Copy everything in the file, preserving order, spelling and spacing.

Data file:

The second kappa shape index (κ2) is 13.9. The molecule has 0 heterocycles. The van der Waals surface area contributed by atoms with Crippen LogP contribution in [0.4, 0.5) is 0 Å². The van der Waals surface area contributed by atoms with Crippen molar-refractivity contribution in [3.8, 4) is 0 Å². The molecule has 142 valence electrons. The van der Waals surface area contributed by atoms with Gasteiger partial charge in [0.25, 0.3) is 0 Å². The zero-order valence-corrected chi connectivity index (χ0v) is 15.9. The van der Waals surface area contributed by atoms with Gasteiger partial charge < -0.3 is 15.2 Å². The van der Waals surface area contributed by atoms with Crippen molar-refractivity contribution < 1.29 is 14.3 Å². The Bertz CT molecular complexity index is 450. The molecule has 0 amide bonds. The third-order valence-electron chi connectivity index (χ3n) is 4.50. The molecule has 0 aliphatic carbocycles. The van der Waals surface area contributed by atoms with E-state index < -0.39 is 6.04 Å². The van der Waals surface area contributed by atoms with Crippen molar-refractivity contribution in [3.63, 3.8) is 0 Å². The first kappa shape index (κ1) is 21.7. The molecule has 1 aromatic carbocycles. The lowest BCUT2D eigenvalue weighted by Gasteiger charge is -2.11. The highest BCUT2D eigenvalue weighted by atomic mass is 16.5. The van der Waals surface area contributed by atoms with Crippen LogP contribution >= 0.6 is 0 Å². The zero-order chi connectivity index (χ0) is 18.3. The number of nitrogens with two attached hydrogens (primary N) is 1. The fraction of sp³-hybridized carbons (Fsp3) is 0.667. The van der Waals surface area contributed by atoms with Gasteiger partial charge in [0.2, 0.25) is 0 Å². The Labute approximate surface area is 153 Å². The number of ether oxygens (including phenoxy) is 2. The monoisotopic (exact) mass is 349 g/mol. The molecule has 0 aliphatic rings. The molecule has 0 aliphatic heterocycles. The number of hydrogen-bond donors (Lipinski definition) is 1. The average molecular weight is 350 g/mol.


The second kappa shape index (κ2) is 13.9. The molecule has 0 heterocycles. The van der Waals surface area contributed by atoms with Crippen LogP contribution in [0.4, 0.5) is 0 Å². The van der Waals surface area contributed by atoms with Crippen molar-refractivity contribution in [3.8, 4) is 0 Å². The molecule has 142 valence electrons. The van der Waals surface area contributed by atoms with Gasteiger partial charge in [0.25, 0.3) is 0 Å². The zero-order valence-corrected chi connectivity index (χ0v) is 15.9. The van der Waals surface area contributed by atoms with Gasteiger partial charge < -0.3 is 15.2 Å². The van der Waals surface area contributed by atoms with Crippen molar-refractivity contribution < 1.29 is 14.3 Å². The Bertz CT molecular complexity index is 450. The molecule has 0 amide bonds. The third-order valence-electron chi connectivity index (χ3n) is 4.50. The molecule has 0 aliphatic carbocycles. The van der Waals surface area contributed by atoms with E-state index < -0.39 is 6.04 Å². The van der Waals surface area contributed by atoms with Crippen molar-refractivity contribution in [3.63, 3.8) is 0 Å². The first kappa shape index (κ1) is 21.7. The molecule has 1 aromatic carbocycles. The lowest BCUT2D eigenvalue weighted by Gasteiger charge is -2.11. The highest BCUT2D eigenvalue weighted by atomic mass is 16.5. The van der Waals surface area contributed by atoms with Crippen LogP contribution >= 0.6 is 0 Å². The zero-order chi connectivity index (χ0) is 18.3. The number of nitrogens with two attached hydrogens (primary N) is 1. The fraction of sp³-hybridized carbons (Fsp3) is 0.667. The van der Waals surface area contributed by atoms with Gasteiger partial charge in [0.2, 0.25) is 0 Å². The Labute approximate surface area is 153 Å². The number of ether oxygens (including phenoxy) is 2. The monoisotopic (exact) mass is 349 g/mol. The molecule has 0 aliphatic rings. The molecule has 0 aliphatic heterocycles. The number of hydrogen-bond donors (Lipinski definition) is 1. The average molecular weight is 350 g/mol.